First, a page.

There are some worrying trends in the small group movement within the church. You can detect the dangers in this kind of testimonial from small group members:
We had a great time in our small group last night. I was able to talk about my brother’s illness for the first time. There were lots of tears and hugs, and we prayed together for healing and faith. We really felt the presence of God. It was a little taste of heaven. Actually, I’m finding the whole small group experience is bringing me closer to Jesus as we get closer to each other. There is a real sense of community, not like at church on Sundays. It’s great being able to let others know what is really going on inside and then feel accepted for what we are. And as we experience God’s healing in us, we can reach out to others in need. There is a real sense of mission together.
The small group movement has developed its own buzzwords, words like ‘community’, ‘experience’ and ‘mission’. At first glance, these words and ideas seem to be fundamental to Christianity, and we are attracted to the kind of ministry reflected in the testimonial above. However, in small group ministry, such words are now loaded with meaning and connotations that need to be challenged. The buzzwords expose some of the dangers in Christian small groups—dangers which threaten the heart of the gospel.
Christians are bound together in a new society of those who belong to Christ, and we are being transformed by him. The distinguishing mark of Christian disciples is love, as we share in genuine community with honesty, unity, forgiveness and good deeds. We wait for heaven, the perfect community where all enemies of loving relationship are crushed under the feet of the risen Lord.
If relationships are fundamental to Christianity, what dangers can there be in stressing community in small groups?
The purpose of the group can easily focus on the development of human relationships. A successful group is seen to be characterized by intimacy, vulnerability, openness, forgiveness and so on. This emphasis on human relationship is often at the expense of knowing God and the salvation of Christ. JI Packer observes that there has been a shift in the purpose of small groups in the last 25 years: “It is not so much thought of as a way of seeking God as much as seeking Christian friends. The vertical axis is not emphasized as much as the horizontal axis.”
It is not that prayer and Bible study are absent, but they are seen as tools to create community.
- The distinctiveness of Christian groups can be lost. The activities are irrelevant because any group following the principles of small group theory will result in intimacy. Look at what happens in Weight Watchers, AA groups, special interest groups and social clubs. They all provide a sense of genuine community. The problem in many Christian small groups is that they are no longer distinctively Christian.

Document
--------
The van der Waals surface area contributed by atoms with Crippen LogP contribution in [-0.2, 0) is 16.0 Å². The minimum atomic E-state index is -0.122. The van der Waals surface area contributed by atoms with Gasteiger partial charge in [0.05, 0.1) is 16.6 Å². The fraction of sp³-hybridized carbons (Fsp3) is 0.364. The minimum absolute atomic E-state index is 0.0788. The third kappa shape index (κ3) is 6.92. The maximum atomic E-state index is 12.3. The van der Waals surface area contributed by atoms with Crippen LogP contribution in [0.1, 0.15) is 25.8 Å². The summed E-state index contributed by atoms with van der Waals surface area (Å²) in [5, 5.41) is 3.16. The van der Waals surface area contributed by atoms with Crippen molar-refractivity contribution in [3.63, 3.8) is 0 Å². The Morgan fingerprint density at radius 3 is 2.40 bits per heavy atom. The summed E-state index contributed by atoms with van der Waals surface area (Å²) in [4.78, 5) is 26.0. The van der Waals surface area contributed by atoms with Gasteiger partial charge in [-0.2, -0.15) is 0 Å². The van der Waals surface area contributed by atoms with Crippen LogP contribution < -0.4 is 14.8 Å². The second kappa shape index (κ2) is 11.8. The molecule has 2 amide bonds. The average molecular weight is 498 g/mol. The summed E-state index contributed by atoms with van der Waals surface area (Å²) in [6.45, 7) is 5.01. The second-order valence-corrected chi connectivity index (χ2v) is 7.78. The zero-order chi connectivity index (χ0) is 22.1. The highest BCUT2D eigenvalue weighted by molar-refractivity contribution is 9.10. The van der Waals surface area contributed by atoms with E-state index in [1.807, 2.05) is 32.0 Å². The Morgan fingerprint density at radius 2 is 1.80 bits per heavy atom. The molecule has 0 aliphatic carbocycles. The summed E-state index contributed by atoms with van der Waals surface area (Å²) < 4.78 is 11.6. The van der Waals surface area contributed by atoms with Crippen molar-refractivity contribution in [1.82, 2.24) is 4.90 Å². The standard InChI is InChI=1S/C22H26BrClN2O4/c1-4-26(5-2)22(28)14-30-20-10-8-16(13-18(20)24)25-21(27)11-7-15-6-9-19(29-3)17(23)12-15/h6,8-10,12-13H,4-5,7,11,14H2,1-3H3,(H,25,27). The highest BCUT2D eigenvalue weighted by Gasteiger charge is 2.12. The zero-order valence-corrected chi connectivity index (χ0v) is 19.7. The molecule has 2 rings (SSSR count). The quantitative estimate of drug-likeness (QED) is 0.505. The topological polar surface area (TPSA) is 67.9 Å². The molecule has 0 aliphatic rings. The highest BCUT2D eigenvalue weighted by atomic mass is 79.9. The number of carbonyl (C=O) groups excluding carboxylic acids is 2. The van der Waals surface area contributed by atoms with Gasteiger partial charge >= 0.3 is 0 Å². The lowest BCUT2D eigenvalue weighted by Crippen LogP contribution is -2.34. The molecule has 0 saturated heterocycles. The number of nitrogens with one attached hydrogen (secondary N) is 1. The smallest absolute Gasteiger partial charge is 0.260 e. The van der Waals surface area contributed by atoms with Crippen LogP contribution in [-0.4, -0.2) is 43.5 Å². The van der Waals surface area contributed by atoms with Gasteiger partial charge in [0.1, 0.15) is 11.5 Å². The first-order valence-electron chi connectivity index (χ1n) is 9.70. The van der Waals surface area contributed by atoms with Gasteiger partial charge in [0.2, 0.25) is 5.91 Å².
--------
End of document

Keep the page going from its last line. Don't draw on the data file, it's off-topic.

- The formation of community is often not rooted in the gospel of Jesus’ death for sinners. Small groups can draw together on a multitude of bases—personal needs, political agenda, stage of life, interests and so on. But groups of Christians are built on one distinct and unique foundation: being children of God through faith in his Son. If the gospel is not at the heart of the group, it may be a group of Christians, but it is not a Christian group.
Groups preoccupied with community tend to become problem-centred. They become highly introverted, focusing on their own needs. If community is the aim, the ideal group is open, accepting and affirming—a haven for broken, alienated lives. It is very attractive, because we all have times of hurt, grief and disappointment living in this sinful world. A group that will put its collective arm around us and give a reassuring hug is not a bad idea. But such a group becomes problem-centred. The energy of the group is directed toward those with problems, and we all have problems all the time!
Christian groups are not primarily about helping people with their problems. You probably can’t believe you just read that! It sounds positively unchristian. But it is true. The focus of Christian groups is growth, not problems.
- If community is the goal, the small group has become the end, rather than the means. Instead of meeting to hear and respond to God in his word, the functioning of the group is central. True Christian ministry will see small groups as a means to an end, in the best sense of the phrase. In relationship with each other, we teach the gospel and pray and spur each other on toward godliness of mind and action.
To summarize, our primary reason for joining a small group must not be to get closer to each other, but to grow in Christ.
- What principles distinguish a growth-centred group from a problem-centred group?